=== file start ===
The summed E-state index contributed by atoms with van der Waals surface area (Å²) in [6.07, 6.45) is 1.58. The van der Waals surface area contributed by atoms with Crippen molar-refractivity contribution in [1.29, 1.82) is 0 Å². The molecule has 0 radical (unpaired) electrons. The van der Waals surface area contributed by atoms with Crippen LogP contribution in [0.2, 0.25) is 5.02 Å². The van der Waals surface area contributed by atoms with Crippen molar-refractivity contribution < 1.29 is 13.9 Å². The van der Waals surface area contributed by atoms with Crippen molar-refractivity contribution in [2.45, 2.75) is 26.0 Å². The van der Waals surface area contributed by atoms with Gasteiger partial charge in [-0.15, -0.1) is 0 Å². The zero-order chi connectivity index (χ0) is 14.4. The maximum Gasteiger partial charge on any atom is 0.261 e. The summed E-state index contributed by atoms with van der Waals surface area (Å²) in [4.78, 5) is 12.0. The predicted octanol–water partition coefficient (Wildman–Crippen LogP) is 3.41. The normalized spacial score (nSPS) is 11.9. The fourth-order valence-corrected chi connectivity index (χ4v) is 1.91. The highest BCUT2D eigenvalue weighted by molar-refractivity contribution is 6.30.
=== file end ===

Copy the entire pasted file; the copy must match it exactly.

The summed E-state index contributed by atoms with van der Waals surface area (Å²) in [6.07, 6.45) is 1.58. The van der Waals surface area contributed by atoms with Crippen molar-refractivity contribution in [1.29, 1.82) is 0 Å². The molecule has 0 radical (unpaired) electrons. The van der Waals surface area contributed by atoms with Crippen LogP contribution in [0.2, 0.25) is 5.02 Å². The van der Waals surface area contributed by atoms with Crippen molar-refractivity contribution < 1.29 is 13.9 Å². The van der Waals surface area contributed by atoms with Crippen molar-refractivity contribution in [2.45, 2.75) is 26.0 Å². The van der Waals surface area contributed by atoms with Gasteiger partial charge in [-0.15, -0.1) is 0 Å². The zero-order chi connectivity index (χ0) is 14.4. The maximum Gasteiger partial charge on any atom is 0.261 e. The summed E-state index contributed by atoms with van der Waals surface area (Å²) in [4.78, 5) is 12.0. The predicted octanol–water partition coefficient (Wildman–Crippen LogP) is 3.41. The normalized spacial score (nSPS) is 11.9. The fourth-order valence-corrected chi connectivity index (χ4v) is 1.91. The highest BCUT2D eigenvalue weighted by molar-refractivity contribution is 6.30.